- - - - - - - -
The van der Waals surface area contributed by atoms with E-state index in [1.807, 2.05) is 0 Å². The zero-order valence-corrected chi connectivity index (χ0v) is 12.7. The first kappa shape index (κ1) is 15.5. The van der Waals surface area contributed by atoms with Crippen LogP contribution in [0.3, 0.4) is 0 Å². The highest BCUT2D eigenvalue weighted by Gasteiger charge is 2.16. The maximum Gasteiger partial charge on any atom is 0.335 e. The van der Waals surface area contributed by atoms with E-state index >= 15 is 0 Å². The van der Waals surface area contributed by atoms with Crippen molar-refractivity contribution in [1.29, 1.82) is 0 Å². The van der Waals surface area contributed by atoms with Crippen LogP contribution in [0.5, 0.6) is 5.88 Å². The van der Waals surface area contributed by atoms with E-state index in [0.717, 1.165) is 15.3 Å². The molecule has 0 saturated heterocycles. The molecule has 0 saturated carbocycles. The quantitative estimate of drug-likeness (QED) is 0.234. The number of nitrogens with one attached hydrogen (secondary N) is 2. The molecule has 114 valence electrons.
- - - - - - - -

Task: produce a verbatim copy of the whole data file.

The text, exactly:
The van der Waals surface area contributed by atoms with E-state index in [1.807, 2.05) is 0 Å². The zero-order valence-corrected chi connectivity index (χ0v) is 12.7. The first kappa shape index (κ1) is 15.5. The van der Waals surface area contributed by atoms with Crippen LogP contribution in [0.3, 0.4) is 0 Å². The highest BCUT2D eigenvalue weighted by Gasteiger charge is 2.16. The maximum Gasteiger partial charge on any atom is 0.335 e. The van der Waals surface area contributed by atoms with E-state index >= 15 is 0 Å². The van der Waals surface area contributed by atoms with Crippen molar-refractivity contribution in [1.29, 1.82) is 0 Å². The van der Waals surface area contributed by atoms with Crippen LogP contribution in [0.5, 0.6) is 5.88 Å². The van der Waals surface area contributed by atoms with E-state index in [0.717, 1.165) is 15.3 Å². The molecule has 0 saturated heterocycles. The molecule has 0 saturated carbocycles. The quantitative estimate of drug-likeness (QED) is 0.234. The number of nitrogens with one attached hydrogen (secondary N) is 2. The molecule has 114 valence electrons.